The theme park business offers good growth with high margins, but brace for high capital needs and delayed payoffs from new parks

Investors with a high-risk appetite can subscribe to the initial public offering (IPO) of amusement park company Wonderla Holidays.

The company has been operating a theme park in Kochi since 2000 and another near Bangalore since 2005.

The IPO proceeds of over ₹175 crore will be primarily used to build a new park in Hyderabad.

Wonderla’s strong brand name in its local markets, healthy revenue and profit growth and stable financial position are positives.

But given the company’s growth prospects for the next two years, the offer is not cheap. The price band of ₹115-125 per share discounts the annualised 2013-14 earnings by 16-17 times on a post-issue basis.

There are no local peers and global comparables such as the US-based Six Flags and Cedar Fair trade at 15-30 times their estimated 2014 earnings.

Wonderla’s revenues have grown at an annual rate of 20 per cent in the last five years and net profits at 30 per cent in the same period. Ticket sales in its two parks made up 80 per cent of revenue. This, along with food and merchandise sales, brought in revenue of ₹103 crore in the first nine months of 2013-14.

Sustained growth

The three-star resort in Bangalore added ₹4.7 crore to the top line. This segment is expected to break-even this year. Annual sales increased 17 per cent and 24 per cent at Kochi and Bangalore respectively, thanks to growth in the number of visitors and revenue per visitor.

Revenue growth may remain in this range, although there was some slowdown in footfall growth in Kochi in the last two years. Growth is expected to pick up when the Hyderabad park is developed and ramps-up in two-three years.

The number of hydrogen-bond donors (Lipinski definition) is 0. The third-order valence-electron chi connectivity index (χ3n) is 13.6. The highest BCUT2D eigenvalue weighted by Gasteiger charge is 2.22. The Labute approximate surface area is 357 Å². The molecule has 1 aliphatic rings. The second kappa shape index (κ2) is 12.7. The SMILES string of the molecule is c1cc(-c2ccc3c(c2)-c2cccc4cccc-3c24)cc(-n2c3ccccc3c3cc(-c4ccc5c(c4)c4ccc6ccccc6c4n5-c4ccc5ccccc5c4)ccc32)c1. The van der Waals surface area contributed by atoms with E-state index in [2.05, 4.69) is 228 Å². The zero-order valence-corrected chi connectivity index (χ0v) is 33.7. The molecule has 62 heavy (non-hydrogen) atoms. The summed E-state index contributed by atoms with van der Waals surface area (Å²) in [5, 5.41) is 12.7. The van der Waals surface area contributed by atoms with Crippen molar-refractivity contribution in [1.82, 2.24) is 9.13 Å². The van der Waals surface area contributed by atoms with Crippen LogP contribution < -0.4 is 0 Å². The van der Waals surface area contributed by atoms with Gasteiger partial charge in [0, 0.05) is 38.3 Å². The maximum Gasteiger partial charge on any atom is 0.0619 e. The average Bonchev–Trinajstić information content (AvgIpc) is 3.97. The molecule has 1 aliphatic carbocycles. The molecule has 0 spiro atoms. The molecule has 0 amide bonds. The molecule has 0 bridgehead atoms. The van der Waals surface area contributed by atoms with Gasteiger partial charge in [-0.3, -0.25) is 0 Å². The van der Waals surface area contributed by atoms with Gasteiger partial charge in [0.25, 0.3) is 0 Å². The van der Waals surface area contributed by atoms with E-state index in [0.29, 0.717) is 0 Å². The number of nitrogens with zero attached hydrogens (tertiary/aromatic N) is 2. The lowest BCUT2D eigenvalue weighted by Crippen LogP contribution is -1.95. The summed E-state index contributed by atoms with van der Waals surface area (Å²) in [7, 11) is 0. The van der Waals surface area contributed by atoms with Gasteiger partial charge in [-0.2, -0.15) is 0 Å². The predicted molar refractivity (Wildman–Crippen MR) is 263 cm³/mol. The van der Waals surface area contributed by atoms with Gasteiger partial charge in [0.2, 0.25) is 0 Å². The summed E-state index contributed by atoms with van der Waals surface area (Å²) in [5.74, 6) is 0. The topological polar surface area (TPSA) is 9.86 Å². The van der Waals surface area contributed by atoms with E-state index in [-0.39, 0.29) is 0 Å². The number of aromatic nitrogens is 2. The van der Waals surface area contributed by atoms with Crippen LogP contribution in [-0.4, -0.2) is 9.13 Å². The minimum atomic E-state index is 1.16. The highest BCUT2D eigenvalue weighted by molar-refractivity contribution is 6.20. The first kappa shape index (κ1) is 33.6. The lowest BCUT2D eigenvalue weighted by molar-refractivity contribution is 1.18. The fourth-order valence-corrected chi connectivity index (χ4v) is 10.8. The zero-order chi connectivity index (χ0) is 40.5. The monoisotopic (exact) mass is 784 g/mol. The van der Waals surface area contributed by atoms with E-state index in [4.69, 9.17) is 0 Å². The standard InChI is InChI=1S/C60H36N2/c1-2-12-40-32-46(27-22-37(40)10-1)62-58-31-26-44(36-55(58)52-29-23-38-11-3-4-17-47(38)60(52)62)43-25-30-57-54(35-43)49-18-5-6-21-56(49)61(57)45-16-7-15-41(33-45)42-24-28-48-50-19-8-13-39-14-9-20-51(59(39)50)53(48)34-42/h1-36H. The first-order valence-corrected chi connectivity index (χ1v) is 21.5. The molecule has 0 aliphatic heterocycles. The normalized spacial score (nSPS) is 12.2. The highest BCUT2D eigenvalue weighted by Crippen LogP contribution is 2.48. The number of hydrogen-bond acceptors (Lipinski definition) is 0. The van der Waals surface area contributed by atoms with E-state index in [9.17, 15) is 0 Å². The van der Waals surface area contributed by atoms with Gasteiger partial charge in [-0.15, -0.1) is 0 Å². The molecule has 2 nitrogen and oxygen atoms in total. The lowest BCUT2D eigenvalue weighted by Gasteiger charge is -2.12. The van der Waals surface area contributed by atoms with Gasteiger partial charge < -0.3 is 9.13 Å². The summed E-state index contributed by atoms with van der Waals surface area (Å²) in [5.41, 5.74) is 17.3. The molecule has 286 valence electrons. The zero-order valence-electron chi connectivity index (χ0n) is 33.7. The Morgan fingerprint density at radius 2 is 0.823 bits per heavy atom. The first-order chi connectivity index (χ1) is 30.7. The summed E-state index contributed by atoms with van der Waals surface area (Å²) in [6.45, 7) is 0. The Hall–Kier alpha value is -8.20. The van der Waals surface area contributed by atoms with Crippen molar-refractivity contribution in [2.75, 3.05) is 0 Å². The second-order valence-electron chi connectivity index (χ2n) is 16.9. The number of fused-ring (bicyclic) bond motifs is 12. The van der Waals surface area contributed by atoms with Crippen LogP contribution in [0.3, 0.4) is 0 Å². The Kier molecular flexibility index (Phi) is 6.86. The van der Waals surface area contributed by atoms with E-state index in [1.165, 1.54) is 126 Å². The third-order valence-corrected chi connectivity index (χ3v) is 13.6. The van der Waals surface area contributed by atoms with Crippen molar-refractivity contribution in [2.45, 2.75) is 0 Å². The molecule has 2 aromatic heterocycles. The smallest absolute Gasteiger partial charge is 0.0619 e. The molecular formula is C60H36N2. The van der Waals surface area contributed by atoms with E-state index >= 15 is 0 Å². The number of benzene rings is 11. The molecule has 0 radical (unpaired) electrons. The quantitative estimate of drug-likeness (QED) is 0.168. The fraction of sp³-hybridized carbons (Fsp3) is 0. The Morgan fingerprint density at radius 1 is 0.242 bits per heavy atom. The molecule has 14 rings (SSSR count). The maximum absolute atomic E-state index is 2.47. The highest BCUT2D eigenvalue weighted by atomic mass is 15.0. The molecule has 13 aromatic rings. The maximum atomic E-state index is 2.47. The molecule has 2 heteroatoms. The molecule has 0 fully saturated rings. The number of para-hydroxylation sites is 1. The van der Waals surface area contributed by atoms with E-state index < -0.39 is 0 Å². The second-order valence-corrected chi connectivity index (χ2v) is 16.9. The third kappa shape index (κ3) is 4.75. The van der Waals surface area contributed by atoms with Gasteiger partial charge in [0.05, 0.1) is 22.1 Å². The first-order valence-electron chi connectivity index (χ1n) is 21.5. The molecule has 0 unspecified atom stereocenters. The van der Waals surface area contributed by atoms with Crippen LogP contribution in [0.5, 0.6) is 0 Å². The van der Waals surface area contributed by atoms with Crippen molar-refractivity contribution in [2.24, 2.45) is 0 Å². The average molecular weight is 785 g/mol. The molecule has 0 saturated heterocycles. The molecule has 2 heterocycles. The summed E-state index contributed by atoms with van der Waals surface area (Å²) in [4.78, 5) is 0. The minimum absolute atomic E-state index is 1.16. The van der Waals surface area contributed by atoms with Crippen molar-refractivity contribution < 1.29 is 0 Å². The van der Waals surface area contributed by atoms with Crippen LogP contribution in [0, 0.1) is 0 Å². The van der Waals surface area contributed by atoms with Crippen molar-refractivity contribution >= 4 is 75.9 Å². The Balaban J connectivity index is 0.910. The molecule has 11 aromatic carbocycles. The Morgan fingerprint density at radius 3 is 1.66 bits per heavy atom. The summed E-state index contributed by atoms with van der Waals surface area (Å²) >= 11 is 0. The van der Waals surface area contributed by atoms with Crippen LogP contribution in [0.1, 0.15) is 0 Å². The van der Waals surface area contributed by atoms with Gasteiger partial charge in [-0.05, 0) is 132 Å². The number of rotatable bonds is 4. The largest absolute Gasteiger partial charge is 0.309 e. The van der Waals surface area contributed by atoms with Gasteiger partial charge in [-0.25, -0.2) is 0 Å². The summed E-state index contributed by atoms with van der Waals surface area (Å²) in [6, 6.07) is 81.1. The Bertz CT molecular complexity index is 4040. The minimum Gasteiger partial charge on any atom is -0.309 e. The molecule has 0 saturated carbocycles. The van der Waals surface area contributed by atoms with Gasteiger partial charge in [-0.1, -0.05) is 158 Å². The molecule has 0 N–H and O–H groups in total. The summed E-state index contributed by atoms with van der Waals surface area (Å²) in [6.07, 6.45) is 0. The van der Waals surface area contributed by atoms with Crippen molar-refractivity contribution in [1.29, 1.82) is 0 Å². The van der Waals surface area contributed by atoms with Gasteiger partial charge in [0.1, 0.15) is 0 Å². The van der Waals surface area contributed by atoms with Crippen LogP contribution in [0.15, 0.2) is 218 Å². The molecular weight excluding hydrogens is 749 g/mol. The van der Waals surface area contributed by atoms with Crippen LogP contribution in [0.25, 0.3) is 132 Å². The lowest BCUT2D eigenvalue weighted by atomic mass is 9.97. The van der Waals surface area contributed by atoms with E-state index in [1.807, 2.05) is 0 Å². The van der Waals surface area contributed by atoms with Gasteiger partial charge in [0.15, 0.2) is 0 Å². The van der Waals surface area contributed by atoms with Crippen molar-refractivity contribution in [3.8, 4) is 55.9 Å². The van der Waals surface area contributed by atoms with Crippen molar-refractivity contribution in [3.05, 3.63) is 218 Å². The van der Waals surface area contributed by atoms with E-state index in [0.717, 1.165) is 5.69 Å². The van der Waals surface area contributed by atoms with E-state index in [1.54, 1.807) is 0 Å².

Wonderla’s operating margin has been over 45 per cent and net margin over 25 per cent in the last three years.

Margins are likely to remain at these levels in the next two years; but in the ramp-up phase of new parks, net margin may drop to below 20 per cent. The company also makes rides at its in-house facility in Kochi. Of the 110 wet and dry rides in its two existing parks, nearly three fourths were built locally. In-house manufacture should help reduce foreign currency spending and also provide the skills for ongoing maintenance.

Stable financials

Wonderla has a low leverage, with a debt-to-equity ratio of around 0.1 times as of December 2013. Regularly paying off loans has helped the company maintain debt at low levels. Borrowings are, however, expected to increase in the next few years with its plans to expand its park in Hyderabad and possibly launch a park in Chennai.

Robust cash generation from operations, which was ₹42 crore in the nine months of 2013-14 so far, should help maintain debt at comfortable levels. The company has also been a regular dividend payer, giving out 15 per cent on a face value of ₹10 per share.


While the business is a good consumption play and Wonderla’s model has worked well so far, there are a few key risks that investors must brace for.

For one, payoffs from the planned park in Hyderabad may take time to kick in. Unlike in its other locations, in Hyderabad, Wonderla has to fend off competition from other established theme parks.

Two, theme parks in India do witness accidents and any episode of this nature can lead to tighter regulations and dent a brand’s credibility. There have been nine accidents in the past at Wonderla’s parks.

Three, the business is likely to prove quite capital-intensive, as wear and tear and replacement of equipment may have to be undertaken at periodic intervals; this is especially true of Wonderla’s older theme parks where the equipment are ageing. Attracting visitors also requires constantly adding new rides.

As amusement parks require large parcels of land, expansion could be held up by issues in land acquisition.

In Hyderabad where land has already been bought, pending litigation could affect future expansion plans.

There are, however, no issues for the planned first-stage development. The business is also seasonal as well as cyclical.

For instance, unexpected rains in Kochi last year during the vacation period impacted the number of visitors.

Investors can subscribe to the offer that is open from April 21 to 23. Of the total offer, 35 per cent is earmarked for retail investors.

(This article was published on April 20, 2014)
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